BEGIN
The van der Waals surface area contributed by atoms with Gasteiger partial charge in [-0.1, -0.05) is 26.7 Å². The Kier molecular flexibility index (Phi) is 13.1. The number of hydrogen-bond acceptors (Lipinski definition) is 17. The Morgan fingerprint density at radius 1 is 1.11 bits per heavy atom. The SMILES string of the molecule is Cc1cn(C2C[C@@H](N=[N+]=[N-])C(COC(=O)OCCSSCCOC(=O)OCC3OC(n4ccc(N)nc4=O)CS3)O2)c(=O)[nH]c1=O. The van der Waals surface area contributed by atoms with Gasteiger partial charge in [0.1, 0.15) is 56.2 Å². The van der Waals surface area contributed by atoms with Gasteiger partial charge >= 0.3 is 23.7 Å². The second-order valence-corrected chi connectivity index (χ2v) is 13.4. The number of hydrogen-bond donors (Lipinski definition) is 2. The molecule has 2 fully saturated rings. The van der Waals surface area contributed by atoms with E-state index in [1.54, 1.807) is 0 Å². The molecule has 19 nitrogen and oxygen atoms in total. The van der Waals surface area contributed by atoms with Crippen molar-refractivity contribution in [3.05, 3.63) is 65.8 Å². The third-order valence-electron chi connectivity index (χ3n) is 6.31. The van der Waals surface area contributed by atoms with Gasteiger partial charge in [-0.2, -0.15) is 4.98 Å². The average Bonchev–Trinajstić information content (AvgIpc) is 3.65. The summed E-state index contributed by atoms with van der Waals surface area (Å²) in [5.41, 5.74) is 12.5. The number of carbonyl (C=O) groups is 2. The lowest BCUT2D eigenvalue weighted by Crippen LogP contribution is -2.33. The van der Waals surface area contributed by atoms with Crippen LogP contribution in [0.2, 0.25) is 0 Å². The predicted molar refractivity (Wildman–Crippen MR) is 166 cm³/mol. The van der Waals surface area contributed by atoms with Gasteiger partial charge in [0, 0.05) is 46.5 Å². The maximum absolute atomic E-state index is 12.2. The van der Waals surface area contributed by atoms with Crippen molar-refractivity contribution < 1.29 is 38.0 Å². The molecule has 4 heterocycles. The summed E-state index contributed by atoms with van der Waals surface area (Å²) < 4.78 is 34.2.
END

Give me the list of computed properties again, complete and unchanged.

The van der Waals surface area contributed by atoms with Gasteiger partial charge in [-0.1, -0.05) is 26.7 Å². The Kier molecular flexibility index (Phi) is 13.1. The number of hydrogen-bond acceptors (Lipinski definition) is 17. The Morgan fingerprint density at radius 1 is 1.11 bits per heavy atom. The SMILES string of the molecule is Cc1cn(C2C[C@@H](N=[N+]=[N-])C(COC(=O)OCCSSCCOC(=O)OCC3OC(n4ccc(N)nc4=O)CS3)O2)c(=O)[nH]c1=O. The van der Waals surface area contributed by atoms with Gasteiger partial charge in [0.1, 0.15) is 56.2 Å². The van der Waals surface area contributed by atoms with Gasteiger partial charge >= 0.3 is 23.7 Å². The second-order valence-corrected chi connectivity index (χ2v) is 13.4. The number of hydrogen-bond donors (Lipinski definition) is 2. The molecule has 2 fully saturated rings. The van der Waals surface area contributed by atoms with E-state index in [1.54, 1.807) is 0 Å². The molecule has 19 nitrogen and oxygen atoms in total. The van der Waals surface area contributed by atoms with Crippen molar-refractivity contribution in [3.05, 3.63) is 65.8 Å². The third-order valence-electron chi connectivity index (χ3n) is 6.31. The van der Waals surface area contributed by atoms with Gasteiger partial charge in [-0.2, -0.15) is 4.98 Å². The average Bonchev–Trinajstić information content (AvgIpc) is 3.65. The summed E-state index contributed by atoms with van der Waals surface area (Å²) in [5.41, 5.74) is 12.5. The number of carbonyl (C=O) groups is 2. The lowest BCUT2D eigenvalue weighted by Crippen LogP contribution is -2.33. The van der Waals surface area contributed by atoms with Crippen LogP contribution in [0.2, 0.25) is 0 Å². The predicted molar refractivity (Wildman–Crippen MR) is 166 cm³/mol. The van der Waals surface area contributed by atoms with Gasteiger partial charge in [0, 0.05) is 46.5 Å². The maximum absolute atomic E-state index is 12.2. The van der Waals surface area contributed by atoms with Crippen molar-refractivity contribution < 1.29 is 38.0 Å². The molecule has 4 heterocycles. The summed E-state index contributed by atoms with van der Waals surface area (Å²) < 4.78 is 34.2.